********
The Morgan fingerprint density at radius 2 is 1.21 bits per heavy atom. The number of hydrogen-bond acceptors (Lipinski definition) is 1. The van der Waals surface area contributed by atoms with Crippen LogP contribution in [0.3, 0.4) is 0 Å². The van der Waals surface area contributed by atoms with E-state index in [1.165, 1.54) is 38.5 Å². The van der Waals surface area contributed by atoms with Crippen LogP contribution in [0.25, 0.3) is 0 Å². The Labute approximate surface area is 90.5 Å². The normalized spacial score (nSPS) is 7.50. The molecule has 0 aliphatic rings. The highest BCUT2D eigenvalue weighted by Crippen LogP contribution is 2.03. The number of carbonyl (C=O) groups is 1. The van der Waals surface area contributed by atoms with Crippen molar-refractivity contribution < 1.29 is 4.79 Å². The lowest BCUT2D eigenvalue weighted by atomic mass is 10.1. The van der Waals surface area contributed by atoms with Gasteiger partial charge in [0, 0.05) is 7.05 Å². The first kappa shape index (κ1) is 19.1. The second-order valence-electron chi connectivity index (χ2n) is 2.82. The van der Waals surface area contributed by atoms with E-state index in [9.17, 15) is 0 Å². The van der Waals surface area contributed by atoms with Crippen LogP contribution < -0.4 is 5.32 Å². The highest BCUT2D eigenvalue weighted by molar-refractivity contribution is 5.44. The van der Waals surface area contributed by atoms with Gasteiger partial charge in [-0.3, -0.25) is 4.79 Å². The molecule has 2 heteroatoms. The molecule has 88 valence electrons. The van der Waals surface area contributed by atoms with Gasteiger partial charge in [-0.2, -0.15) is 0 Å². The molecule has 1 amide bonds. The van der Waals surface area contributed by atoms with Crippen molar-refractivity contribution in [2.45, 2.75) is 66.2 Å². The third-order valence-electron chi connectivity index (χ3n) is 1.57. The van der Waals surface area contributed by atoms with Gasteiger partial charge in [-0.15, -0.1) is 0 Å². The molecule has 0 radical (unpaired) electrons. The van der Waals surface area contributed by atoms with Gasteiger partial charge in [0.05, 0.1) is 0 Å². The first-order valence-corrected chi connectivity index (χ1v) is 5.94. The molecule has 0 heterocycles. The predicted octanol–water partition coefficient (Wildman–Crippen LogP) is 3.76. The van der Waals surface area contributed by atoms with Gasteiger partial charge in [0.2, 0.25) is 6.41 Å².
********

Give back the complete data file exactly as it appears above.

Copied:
The Morgan fingerprint density at radius 2 is 1.21 bits per heavy atom. The number of hydrogen-bond acceptors (Lipinski definition) is 1. The van der Waals surface area contributed by atoms with Crippen LogP contribution in [0.3, 0.4) is 0 Å². The van der Waals surface area contributed by atoms with E-state index in [1.165, 1.54) is 38.5 Å². The van der Waals surface area contributed by atoms with Crippen LogP contribution in [0.25, 0.3) is 0 Å². The Labute approximate surface area is 90.5 Å². The normalized spacial score (nSPS) is 7.50. The molecule has 0 aliphatic rings. The highest BCUT2D eigenvalue weighted by Crippen LogP contribution is 2.03. The number of carbonyl (C=O) groups is 1. The van der Waals surface area contributed by atoms with Crippen molar-refractivity contribution < 1.29 is 4.79 Å². The lowest BCUT2D eigenvalue weighted by atomic mass is 10.1. The van der Waals surface area contributed by atoms with Gasteiger partial charge in [0, 0.05) is 7.05 Å². The first kappa shape index (κ1) is 19.1. The second-order valence-electron chi connectivity index (χ2n) is 2.82. The van der Waals surface area contributed by atoms with E-state index in [9.17, 15) is 0 Å². The van der Waals surface area contributed by atoms with Crippen LogP contribution < -0.4 is 5.32 Å². The highest BCUT2D eigenvalue weighted by molar-refractivity contribution is 5.44. The van der Waals surface area contributed by atoms with Gasteiger partial charge in [-0.3, -0.25) is 4.79 Å². The molecule has 2 heteroatoms. The molecule has 88 valence electrons. The van der Waals surface area contributed by atoms with Gasteiger partial charge in [-0.2, -0.15) is 0 Å². The molecule has 1 amide bonds. The van der Waals surface area contributed by atoms with Crippen molar-refractivity contribution in [2.45, 2.75) is 66.2 Å². The third-order valence-electron chi connectivity index (χ3n) is 1.57. The van der Waals surface area contributed by atoms with Gasteiger partial charge in [-0.15, -0.1) is 0 Å². The molecule has 0 radical (unpaired) electrons. The van der Waals surface area contributed by atoms with Gasteiger partial charge in [0.05, 0.1) is 0 Å². The first-order valence-corrected chi connectivity index (χ1v) is 5.94. The molecule has 0 heterocycles. The predicted octanol–water partition coefficient (Wildman–Crippen LogP) is 3.76. The van der Waals surface area contributed by atoms with Gasteiger partial charge in [0.2, 0.25) is 6.41 Å².